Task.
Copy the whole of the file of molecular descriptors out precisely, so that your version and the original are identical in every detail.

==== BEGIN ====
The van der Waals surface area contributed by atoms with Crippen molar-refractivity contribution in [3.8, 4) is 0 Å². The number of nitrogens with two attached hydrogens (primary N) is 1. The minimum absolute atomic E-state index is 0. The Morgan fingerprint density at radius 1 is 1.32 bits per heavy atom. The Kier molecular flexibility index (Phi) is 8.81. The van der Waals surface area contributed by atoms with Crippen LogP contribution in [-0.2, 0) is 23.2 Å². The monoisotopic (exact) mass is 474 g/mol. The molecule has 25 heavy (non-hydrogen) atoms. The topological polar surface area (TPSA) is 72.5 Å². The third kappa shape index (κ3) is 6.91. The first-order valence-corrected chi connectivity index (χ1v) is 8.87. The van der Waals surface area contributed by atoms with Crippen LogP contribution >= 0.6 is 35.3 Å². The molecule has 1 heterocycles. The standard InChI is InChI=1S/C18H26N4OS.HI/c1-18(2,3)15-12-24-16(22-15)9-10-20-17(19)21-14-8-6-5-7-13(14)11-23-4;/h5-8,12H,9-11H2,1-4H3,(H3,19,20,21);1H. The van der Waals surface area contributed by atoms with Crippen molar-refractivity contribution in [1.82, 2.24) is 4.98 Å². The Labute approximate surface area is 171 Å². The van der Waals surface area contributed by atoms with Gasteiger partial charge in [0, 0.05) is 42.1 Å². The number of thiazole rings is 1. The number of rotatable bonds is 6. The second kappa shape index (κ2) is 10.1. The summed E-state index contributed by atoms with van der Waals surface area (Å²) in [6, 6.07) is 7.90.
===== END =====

The van der Waals surface area contributed by atoms with Crippen molar-refractivity contribution in [3.8, 4) is 0 Å². The number of nitrogens with two attached hydrogens (primary N) is 1. The minimum absolute atomic E-state index is 0. The Morgan fingerprint density at radius 1 is 1.32 bits per heavy atom. The Kier molecular flexibility index (Phi) is 8.81. The van der Waals surface area contributed by atoms with Crippen LogP contribution in [-0.2, 0) is 23.2 Å². The monoisotopic (exact) mass is 474 g/mol. The molecule has 25 heavy (non-hydrogen) atoms. The topological polar surface area (TPSA) is 72.5 Å². The third kappa shape index (κ3) is 6.91. The first-order valence-corrected chi connectivity index (χ1v) is 8.87. The van der Waals surface area contributed by atoms with Crippen LogP contribution >= 0.6 is 35.3 Å². The molecule has 1 heterocycles. The standard InChI is InChI=1S/C18H26N4OS.HI/c1-18(2,3)15-12-24-16(22-15)9-10-20-17(19)21-14-8-6-5-7-13(14)11-23-4;/h5-8,12H,9-11H2,1-4H3,(H3,19,20,21);1H. The van der Waals surface area contributed by atoms with Crippen molar-refractivity contribution in [1.82, 2.24) is 4.98 Å². The Labute approximate surface area is 171 Å². The van der Waals surface area contributed by atoms with Gasteiger partial charge in [0, 0.05) is 42.1 Å². The number of thiazole rings is 1. The number of rotatable bonds is 6. The second kappa shape index (κ2) is 10.1. The summed E-state index contributed by atoms with van der Waals surface area (Å²) in [6, 6.07) is 7.90.